Which brings up the third good outcome.  The tumult around this killing has roused actual journalists to investigate the forces behind these ‘Stand-Your-Ground’ laws.  These forces seem to be fruits of an orchestrated campaign by ‘ALEC’ (American Legislative Exchang Council), an heretofore under-the-radar conglomeration of interest groups purportedly dedicated to promoting business/legislative cooperation.  And if you believe that’s all it is, I’ve got a few crumbling infrastructure bridges to sell.

ALEC promotes lots of swell initiatives, including voter suppression laws (sorry, that’s how I can’t help but characterize ‘voter identification’ laws), plus anti-union, anti-immigration, and expanded concealed-carry laws.  ALEC actually writes draft versions of such proposed laws. Its present allies include infamous Republican Governors like Scott Walker (Wisconsin) and Rick Scott (Florida), not to mention newly elected Tea Party state legislators who have no earthly idea about how to draft legislation (because who needs legislation when government itself is the enemy?). For those interested, a comprehensive site that includes all the draft bills, plus a lot more, is: http://alecexposed.org/wiki/ALEC_Exposed  And all you need to do is google ALEC and you’ll find tons of information about this organization, most of it gathered quite recently.

What’s not always clear from a solid Google search re ALEC is its supporters. So have some paranoid guessing fun: what group appears to be a major propulsive force behind ALEC?

The National Rifle Association. 

Blow me over with an AK-47.  Who would have thought that the NRA would be trying to orchestrate nation-wide campaigns to increase our country’s already insatiable appetite for guns and to deep-six issues that might be championed by people who might also want to reconsider our most permissive gun regulations?

(Full disclosure:  The NRA is not ALEC’s only backer.  So are the Koch brothers and remnants of the old ‘Moral Majority.’ So, perplexingly, has been the Gates Foundation, which has subsequently withdrawn its support.)

Evidently, some corporations who supported ALEC didn’t realize what they were allying themselves with.  As of today, Pepsi, Coca-Cola, Intuit, Kraft, and McDonald’s – mega-major corporate ‘partners’ – have disassociated themselves from ALEC.  Might this be the start of the exposure (and dismantling) of ALEC, which in my opinion would be a good outcome indeed?

Looking at even more distant ripples from the initial event:  could there be a fourth good outcome?  That United States politicians might shake off the fear-and-vote-induced sleepy seed of NRA retribution . . . and reconsider legislation about guns? 

Yes, we have an historically embedded 2nd amendment, forged in the crucible of the Revolutionary War.  Our founding documents also sanctioned slavery and second-class citizenship for women.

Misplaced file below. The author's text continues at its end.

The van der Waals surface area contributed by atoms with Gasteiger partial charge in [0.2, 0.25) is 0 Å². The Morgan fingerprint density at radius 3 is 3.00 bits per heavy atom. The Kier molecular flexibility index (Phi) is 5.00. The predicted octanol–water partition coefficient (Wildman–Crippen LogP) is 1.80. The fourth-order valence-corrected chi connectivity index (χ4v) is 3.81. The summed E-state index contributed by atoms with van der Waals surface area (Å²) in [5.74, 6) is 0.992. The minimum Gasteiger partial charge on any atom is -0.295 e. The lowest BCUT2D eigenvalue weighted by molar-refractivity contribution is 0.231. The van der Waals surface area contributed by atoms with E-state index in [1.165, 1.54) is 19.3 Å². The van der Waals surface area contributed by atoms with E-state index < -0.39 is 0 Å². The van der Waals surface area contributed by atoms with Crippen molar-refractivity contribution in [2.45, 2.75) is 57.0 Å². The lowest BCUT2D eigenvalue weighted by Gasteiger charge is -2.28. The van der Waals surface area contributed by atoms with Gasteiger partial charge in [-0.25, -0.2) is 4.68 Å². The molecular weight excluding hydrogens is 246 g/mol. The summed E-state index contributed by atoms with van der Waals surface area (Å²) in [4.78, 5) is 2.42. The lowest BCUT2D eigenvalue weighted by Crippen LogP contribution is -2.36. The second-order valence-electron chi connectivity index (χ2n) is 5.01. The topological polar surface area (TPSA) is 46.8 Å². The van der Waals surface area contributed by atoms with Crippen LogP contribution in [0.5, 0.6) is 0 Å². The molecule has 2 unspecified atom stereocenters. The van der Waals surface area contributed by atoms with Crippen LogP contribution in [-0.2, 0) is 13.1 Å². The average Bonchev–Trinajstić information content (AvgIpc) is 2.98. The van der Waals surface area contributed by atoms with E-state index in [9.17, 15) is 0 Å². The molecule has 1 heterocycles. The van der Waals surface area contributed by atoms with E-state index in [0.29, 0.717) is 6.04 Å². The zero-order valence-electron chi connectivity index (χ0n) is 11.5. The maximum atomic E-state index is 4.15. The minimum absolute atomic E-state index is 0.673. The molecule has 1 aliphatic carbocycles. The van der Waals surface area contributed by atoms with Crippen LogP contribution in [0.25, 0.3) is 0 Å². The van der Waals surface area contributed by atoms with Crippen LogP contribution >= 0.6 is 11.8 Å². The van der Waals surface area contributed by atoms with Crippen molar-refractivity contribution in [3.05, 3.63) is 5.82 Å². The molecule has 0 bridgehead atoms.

Things change.  So should we. 

The Constitution and the Bill of Rights are brilliant, prescient documents, but they are nonetheless products of their times.  Our time is different.  As far as gun rights are concerned, I have never, ever, ever understood how the Second Amendment authorizes people to carry concealed weapons.  Or semi-automatic guns.  Or anti-aircraft shoulder-held missiles.  Or pocket nuclear bombs.

The Second Amendment’s purpose, as far as I remember from Constitutional Law courses, was to enable a citizen militia to defend itself and its community from possible colonial aggression (and, by inverted extension, to defend itself against Indian attacks). And in practical terms, to help far-flung settlers protect themselves and their families from wild animals and wild mauraders in days before 911.   No-holds-barred self-defense against merely ‘suspicious’ neighbors or potentially ‘threatenging’ situations wasn’t the issue (particularly when social ostracism or a punch to the kisser would suffice). Having the ‘right’ to possess infinite numbers of infinite types of lethal weapons wasn’t either.  Somehow, the NRA has convinced many of us to the contrary. 

Which circles back to the fifth possible good outcome of the Trayvon Martin case. Local, regional, even national reportage may be resuscitating itself.  It seems to me that the seriously troubling facts (front and center among which is the NRA’s involvement in ALEC and its legislative program), the ensuing public outcry, and the sobering legislative and lobbying back stories re Trayvon Martin’s death, already have galvanized investigative reporters. They continue trying to bring actual facts to the public’s attention – and exposing connections among previously obscured interests.  In so doing, they’re making a stand for the importance of what they do, rather than going quietly into that not-so-good night of newspaper/news magazine irrelevance, bureau shutdowns, and blogosphere irresponsibility.  In addition, new investigative consortiums, such as ‘Color of Change,’ are trying to expose ALEC’s  (and similar organizations’) agenda.

Ultimately, the revivification of relatively objective investigative journalism might be a truly positive outcome.

This country needs not only a free press but also an emboldened one.  I fear that the understandable national panic following 9/11 gelded our news gatherers, news reporters, and news analysts.  (And economic pressures on traditional news sources have played a huge part as well.)  Media vehicles may have changed in the last two decades, but the need for a vigorous, skeptical press has not. 

It’s up to us – the general public – to be smarter about how we consume and judge so-called news in today’s incredibly noisy ‘news’ environment.  It’s much harder than it was decades ago, when people relied on local papers and three mainstream networks to tell them what’s what – and when the ‘what’ was seen as basically objective.  We’re not now responsible as citizens if all we do is tune into/key up opinion sources that we already know will reinforce our ideological preconceptions.